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Animal Equivalent Methodology: A methodology to accurately and consistently calculate cattle grazing loads in northern Australia

This report details the methodology used to apply the Nutrient Requirements of Domesticated Ruminants in the calculation of Animal Equivalents, proving an accurate, consistent measure of the cattle grazing load for production systems across northern Australia.  The methodology is based on energy demand of animals as a result of animal specific factors.  Is not based on animal/environment interactions, although these are explored in depth in order to derive and apply the methodology. 

The Animal Equivalent standard unit is a 450 kg Bos taurus steer at maintenance, 2.25 years of age, grazing on pasture with diet quality of 7.75 MJ ME/kg DM and walking 7 kilometres each day.  Subsequent calculations express the energy demand of various animals relative to this standard unit. 

The variability of diet quality across northern Australia and its influence on energy demand is problematic in developing a consistent methodology based on animal specific factors.  This project has shown that the range of diet quality across northern Australia is reasonably consistent and that fixing diet quality has no material effect on the relative Animal Equivalent ratings of animals.  This model uses a fixed diet quality of 7.75 MJ ME/kg DM.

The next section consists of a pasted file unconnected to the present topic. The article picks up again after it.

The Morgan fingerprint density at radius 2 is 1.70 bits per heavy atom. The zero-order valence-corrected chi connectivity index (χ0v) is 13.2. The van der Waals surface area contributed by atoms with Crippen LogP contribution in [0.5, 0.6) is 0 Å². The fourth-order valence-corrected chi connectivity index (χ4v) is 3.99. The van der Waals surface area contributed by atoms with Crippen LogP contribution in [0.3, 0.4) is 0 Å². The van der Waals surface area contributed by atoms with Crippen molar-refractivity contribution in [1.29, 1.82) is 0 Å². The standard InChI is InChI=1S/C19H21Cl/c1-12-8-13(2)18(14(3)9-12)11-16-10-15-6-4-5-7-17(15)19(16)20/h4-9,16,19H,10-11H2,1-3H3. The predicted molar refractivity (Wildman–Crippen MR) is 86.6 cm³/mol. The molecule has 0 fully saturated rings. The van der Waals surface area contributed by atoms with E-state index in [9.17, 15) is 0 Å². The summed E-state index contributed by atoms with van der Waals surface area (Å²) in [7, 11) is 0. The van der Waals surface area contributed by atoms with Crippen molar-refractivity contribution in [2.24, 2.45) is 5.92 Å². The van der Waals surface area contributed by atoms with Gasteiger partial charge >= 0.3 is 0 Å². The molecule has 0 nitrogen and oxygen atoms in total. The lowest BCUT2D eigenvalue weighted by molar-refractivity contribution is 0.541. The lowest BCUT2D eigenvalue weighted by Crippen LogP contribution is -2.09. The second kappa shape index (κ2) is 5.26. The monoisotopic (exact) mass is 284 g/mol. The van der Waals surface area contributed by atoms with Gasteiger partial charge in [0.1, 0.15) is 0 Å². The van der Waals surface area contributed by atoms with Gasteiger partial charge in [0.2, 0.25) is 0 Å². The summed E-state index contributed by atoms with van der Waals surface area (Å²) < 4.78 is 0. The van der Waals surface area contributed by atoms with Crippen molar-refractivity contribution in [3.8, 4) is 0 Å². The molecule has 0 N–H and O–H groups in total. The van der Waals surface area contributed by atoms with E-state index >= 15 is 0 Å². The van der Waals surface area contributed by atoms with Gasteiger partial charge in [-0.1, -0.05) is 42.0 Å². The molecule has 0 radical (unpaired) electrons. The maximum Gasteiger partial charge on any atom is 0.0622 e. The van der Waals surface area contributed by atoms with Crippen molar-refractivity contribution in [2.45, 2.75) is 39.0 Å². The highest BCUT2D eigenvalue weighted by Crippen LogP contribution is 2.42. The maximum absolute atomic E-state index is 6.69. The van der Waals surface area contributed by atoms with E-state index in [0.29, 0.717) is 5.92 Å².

Exercise, particularly distance walked each day by cattle, influences the energy demand of cattle.  A review of existing research on distance walked by cattle showed that cattle generally walk a similar distance each day, regardless of paddock size or configuration, allowing the distance walked each day to be fixed without limiting the application of this methodology across northern Australia.  This model uses a fixed distance walked of 7.0 km/day. It was determined that 1 AE = 72.6 MJ ME/day.​

Downloads

Title Size Date published
1.1MB 03/04/2014

Contracts

Contract No. Title Start date End date Funding type
B.NBP.0779
A tool for standardising Adult Equivalent calculations
15/06/2013 06/01/2014
Industry

This page was last updated on 04/09/2018